Latest News, New South Wales

30 councils benefit from scrap grants

Two sets of grants totalling more than $2.8 million will be a boon for recycling food waste across NSW.

The first set, totalling $240,150, are part of the NSW Environment Protection Authority’s (EPA) Scrap Together FOGO education campaign, which will see residents in 25 local council areas armed with the knowledge to become better food waste recyclers.

The second set of FOGO grants, totalling $2.6 million, will give residents of six council areas access to organics waste recycling.

Head of EPA Organics Amanda Kane said the projects built on a multi-million-dollar investment in kerbside food waste recycling that first started in 2013.

“The new Scrap Together grants, rolling out across 25 council areas, will remind households of the environmental benefits of turning food waste into compost. If past results are anything to go by, the educational campaigns will increase recycling of food waste while reducing what goes into landfill,” said Kane.

“Food waste sent to landfill in the red lid bin rots, generating greenhouse gas emissions, whereas in the green lid bin it gets processed into beneficial compost and returned back to the land.”

Kane said a further six councils will receive a share of $2.6 million through the Organics Collections grants program, which means they will be able to introduce FOGO services or trial food-only services in multi-unit dwellings.

“These grants are the latest in the NSW Government’s investment to transform organics recovery in NSW. They include funding for regional councils like Hay Shire Council and Kyogle, as well as metropolitan councils like Bayside and Canada Bay in Sydney.”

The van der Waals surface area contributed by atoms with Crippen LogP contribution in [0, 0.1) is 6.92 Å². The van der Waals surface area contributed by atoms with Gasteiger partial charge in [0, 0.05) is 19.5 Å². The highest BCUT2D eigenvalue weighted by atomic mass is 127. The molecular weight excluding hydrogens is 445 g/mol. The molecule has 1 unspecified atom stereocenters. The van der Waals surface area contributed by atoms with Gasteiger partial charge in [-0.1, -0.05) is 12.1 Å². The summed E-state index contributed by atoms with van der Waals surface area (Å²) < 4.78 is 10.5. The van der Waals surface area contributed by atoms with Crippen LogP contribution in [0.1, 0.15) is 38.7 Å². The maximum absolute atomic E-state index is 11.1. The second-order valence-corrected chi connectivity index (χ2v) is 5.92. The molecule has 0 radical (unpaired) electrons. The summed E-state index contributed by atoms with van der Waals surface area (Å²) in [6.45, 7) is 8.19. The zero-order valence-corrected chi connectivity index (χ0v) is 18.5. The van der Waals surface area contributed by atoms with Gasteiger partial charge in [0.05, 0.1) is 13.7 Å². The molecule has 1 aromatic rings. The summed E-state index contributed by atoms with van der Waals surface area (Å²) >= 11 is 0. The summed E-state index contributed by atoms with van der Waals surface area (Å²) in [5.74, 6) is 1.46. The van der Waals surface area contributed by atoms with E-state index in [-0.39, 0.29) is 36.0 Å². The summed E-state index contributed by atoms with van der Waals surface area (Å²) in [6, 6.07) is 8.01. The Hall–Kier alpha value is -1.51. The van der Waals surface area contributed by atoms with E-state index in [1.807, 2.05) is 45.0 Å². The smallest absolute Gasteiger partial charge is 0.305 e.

Read more: Woollies SA rolls out compostable bags

Across NSW, the Organics Collections grant funding helps recover more than 200,000 tonnes of food and garden waste each year and reduces CO2 -e emissions by 350,000 tonnes a year.

The Organics Collections grants are delivered via a partnership between the EPA and the NSW Environmental Trust. They provide up to $1.3 million per grant for infrastructure like bins and kitchen caddies to help transition to the new services.

Meanwhile, the Scrap Together grants provide $10,000 for each council to deliver EPA-designed content, including videos, radio ads, mailbox drops and print advertising.

These grants are just the beginning of a campaign to reduce food waste from entering landfill.

Kane said the NSW Government had allocated an additional $69 million over the next five years to further expand FOGO services and support councils to meet new requirements under the Government’s Waste and Sustainable Materials Strategy 2041.

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